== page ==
The proposed Contract Standard requires a contractor to provide documentation, upon the request of the OMWI Director, to demonstrate that it has made good faith efforts to ensure the fair inclusion of minorities and women in its workforce and, as applicable, to demonstrate that its covered subcontractors have made such good faith efforts. “Good faith efforts” are interpreted to include actions by a contractor (and, as applicable, actions by each covered subcontractor) to ensure the fair inclusion of women and minorities in its workforce, while at the same time identifying, and if present, removing barriers to minority and women employment or expansion of employment opportunities for minorities and women within its workforce. Efforts to remove such barriers may include, but are not limited to, recruiting to ensure that applicant pools include minorities and women, providing job-related training, or other activity that could lead to removing such barriers.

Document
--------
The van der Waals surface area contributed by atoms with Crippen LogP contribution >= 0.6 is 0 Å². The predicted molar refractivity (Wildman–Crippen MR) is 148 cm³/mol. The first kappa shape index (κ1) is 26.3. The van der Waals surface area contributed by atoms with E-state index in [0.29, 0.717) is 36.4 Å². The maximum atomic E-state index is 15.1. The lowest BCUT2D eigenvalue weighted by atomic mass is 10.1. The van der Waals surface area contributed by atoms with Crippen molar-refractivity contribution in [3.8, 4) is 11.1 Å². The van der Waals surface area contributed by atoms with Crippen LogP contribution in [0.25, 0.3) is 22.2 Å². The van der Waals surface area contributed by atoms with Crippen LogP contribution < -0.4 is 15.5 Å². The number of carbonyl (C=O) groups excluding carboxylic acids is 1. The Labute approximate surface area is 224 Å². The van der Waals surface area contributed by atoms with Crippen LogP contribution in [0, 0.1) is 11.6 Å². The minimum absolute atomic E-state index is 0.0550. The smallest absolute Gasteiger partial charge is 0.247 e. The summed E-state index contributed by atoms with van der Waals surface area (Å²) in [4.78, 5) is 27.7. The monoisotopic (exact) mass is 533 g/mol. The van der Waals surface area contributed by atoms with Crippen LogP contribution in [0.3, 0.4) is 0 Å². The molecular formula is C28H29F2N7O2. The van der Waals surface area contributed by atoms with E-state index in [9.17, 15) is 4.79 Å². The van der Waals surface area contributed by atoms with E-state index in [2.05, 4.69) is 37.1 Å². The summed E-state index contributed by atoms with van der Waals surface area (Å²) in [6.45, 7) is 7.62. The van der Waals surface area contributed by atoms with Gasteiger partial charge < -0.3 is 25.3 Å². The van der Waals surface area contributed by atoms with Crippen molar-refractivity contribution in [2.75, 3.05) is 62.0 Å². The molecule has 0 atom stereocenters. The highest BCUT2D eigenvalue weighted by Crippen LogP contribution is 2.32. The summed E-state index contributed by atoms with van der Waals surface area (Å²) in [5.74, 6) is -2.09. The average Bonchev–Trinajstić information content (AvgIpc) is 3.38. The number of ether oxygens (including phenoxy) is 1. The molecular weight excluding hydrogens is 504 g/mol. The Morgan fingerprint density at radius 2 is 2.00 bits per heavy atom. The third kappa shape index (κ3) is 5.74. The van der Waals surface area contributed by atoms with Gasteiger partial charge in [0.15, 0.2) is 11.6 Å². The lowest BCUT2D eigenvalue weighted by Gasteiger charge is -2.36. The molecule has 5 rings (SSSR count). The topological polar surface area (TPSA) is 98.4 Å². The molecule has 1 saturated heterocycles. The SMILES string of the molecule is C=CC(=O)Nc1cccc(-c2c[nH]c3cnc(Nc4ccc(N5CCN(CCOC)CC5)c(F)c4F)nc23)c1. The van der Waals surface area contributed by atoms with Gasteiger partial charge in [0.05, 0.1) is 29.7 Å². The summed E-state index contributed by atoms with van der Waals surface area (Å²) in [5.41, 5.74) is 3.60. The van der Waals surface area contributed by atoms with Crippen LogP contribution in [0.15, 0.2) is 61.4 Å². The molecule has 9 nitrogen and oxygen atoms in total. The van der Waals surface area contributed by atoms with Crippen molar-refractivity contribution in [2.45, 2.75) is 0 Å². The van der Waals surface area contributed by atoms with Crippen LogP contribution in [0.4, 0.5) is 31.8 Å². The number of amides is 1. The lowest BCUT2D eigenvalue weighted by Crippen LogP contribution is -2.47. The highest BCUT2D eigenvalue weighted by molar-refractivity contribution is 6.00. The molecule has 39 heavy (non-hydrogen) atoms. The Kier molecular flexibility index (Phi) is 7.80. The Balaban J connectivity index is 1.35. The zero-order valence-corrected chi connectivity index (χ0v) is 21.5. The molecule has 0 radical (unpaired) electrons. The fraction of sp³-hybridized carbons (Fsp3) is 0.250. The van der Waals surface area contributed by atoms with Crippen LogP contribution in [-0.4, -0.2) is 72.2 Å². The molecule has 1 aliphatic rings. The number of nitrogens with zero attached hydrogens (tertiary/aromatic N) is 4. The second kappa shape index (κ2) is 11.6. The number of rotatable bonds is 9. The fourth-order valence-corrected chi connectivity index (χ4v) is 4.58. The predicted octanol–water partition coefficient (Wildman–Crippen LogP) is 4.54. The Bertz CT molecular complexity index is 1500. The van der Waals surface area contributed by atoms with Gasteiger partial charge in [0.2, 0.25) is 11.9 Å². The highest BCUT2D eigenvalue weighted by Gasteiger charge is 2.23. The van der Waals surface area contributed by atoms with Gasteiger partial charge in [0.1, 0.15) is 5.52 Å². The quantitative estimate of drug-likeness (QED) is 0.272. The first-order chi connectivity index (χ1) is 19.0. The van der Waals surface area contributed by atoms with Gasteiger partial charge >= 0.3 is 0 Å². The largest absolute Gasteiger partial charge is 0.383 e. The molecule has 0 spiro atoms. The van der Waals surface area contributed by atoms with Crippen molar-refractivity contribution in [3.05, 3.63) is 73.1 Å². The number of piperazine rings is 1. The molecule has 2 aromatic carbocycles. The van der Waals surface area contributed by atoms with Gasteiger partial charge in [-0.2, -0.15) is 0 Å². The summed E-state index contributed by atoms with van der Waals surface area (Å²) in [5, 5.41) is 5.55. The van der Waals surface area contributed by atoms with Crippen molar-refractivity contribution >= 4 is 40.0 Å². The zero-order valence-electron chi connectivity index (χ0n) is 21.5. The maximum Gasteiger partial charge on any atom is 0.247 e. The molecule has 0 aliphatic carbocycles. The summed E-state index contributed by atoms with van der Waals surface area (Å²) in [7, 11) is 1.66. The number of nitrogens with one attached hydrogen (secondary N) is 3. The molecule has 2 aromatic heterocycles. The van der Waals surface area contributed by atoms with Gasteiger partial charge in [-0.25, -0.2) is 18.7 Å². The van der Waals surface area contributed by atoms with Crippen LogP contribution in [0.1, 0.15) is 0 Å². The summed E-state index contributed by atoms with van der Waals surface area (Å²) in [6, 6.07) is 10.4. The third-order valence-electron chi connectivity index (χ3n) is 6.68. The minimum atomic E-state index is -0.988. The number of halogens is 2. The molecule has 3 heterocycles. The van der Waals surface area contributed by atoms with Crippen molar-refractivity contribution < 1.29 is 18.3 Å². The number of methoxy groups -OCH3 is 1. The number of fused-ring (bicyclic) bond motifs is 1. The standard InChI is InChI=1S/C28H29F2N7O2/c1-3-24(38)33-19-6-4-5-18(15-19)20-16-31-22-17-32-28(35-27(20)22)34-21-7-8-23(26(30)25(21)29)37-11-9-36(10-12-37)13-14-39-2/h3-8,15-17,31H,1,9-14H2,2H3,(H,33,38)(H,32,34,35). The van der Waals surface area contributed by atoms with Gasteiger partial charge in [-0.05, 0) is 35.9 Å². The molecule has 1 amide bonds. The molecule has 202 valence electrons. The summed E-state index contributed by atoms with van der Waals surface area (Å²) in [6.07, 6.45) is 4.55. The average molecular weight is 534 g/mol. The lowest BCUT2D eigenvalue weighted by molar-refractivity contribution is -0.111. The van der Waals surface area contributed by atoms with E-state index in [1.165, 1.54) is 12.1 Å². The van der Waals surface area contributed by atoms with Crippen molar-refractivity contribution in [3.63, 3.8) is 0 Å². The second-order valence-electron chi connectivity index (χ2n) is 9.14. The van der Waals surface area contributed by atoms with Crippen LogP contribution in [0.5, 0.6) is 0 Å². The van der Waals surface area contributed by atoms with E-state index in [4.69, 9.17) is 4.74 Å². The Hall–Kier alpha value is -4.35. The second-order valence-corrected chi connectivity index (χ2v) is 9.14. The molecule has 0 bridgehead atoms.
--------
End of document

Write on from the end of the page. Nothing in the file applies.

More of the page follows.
Section 342 of the Dodd-Frank Act applies to “all contracts of [the Commission] for services of any kind,” but the section does not define the term “contract.” FAR 37.101 defines “service contract” as a “contract that directly engages the time and effort of a contractor whose primary purpose is to perform an identifiable task rather than to furnish an end item of supply.” Pursuant to the FAR definition, this proposed Contract Standard will be included in all Commission solicitations and resulting contracts for services with a dollar value of $100,000 or more, and in all subcontracts under the related prime contract for services with a dollar value of $100,000 or more.

Public Comment

The proposed Contract Standard is being published for public comment pursuant to 41 U.S.C. 1707, which applies to the publication of a covered federal procurement policy, regulation, procedure or form. Section 1707 provides that a procurement policy, regulation, procedure or form (including an amendment or modification thereof) is to be published for public comment in the Federal Register if it relates to the expenditure of appropriated funds, and has either a significant effect beyond the internal operating procedures of the agency issuing the policy, regulation, procedure or form, or has a significant cost or administrative impact on contractors or offerors.